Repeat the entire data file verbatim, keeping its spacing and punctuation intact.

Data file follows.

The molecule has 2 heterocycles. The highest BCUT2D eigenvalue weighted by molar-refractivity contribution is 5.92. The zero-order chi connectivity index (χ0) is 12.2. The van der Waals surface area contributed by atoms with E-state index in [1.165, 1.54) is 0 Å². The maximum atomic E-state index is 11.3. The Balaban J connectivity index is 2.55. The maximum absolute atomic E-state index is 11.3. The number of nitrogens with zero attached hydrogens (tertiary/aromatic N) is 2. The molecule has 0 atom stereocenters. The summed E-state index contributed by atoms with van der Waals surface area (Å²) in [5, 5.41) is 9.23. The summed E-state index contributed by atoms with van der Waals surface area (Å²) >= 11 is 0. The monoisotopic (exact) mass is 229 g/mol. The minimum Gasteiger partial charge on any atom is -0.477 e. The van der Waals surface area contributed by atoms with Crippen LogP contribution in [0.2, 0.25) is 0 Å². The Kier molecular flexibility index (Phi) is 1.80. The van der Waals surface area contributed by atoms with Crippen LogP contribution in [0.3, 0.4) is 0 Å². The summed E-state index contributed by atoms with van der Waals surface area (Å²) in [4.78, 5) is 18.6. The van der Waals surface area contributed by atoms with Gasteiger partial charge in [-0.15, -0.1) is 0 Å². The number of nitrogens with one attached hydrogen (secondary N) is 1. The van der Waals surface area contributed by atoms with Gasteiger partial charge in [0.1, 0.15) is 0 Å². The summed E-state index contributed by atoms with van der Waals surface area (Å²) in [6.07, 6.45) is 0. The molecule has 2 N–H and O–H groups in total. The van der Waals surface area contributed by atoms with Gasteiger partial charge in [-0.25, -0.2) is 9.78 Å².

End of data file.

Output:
The molecule has 2 heterocycles. The highest BCUT2D eigenvalue weighted by molar-refractivity contribution is 5.92. The zero-order chi connectivity index (χ0) is 12.2. The van der Waals surface area contributed by atoms with E-state index in [1.165, 1.54) is 0 Å². The maximum atomic E-state index is 11.3. The Balaban J connectivity index is 2.55. The maximum absolute atomic E-state index is 11.3. The number of nitrogens with zero attached hydrogens (tertiary/aromatic N) is 2. The molecule has 0 atom stereocenters. The summed E-state index contributed by atoms with van der Waals surface area (Å²) in [5, 5.41) is 9.23. The summed E-state index contributed by atoms with van der Waals surface area (Å²) >= 11 is 0. The monoisotopic (exact) mass is 229 g/mol. The minimum Gasteiger partial charge on any atom is -0.477 e. The van der Waals surface area contributed by atoms with Crippen LogP contribution in [0.2, 0.25) is 0 Å². The Kier molecular flexibility index (Phi) is 1.80. The van der Waals surface area contributed by atoms with Crippen LogP contribution in [0.3, 0.4) is 0 Å². The summed E-state index contributed by atoms with van der Waals surface area (Å²) in [4.78, 5) is 18.6. The van der Waals surface area contributed by atoms with Gasteiger partial charge in [-0.15, -0.1) is 0 Å². The number of nitrogens with one attached hydrogen (secondary N) is 1. The van der Waals surface area contributed by atoms with Gasteiger partial charge in [0.1, 0.15) is 0 Å². The summed E-state index contributed by atoms with van der Waals surface area (Å²) in [6.07, 6.45) is 0. The molecule has 2 N–H and O–H groups in total. The van der Waals surface area contributed by atoms with Gasteiger partial charge in [-0.25, -0.2) is 9.78 Å².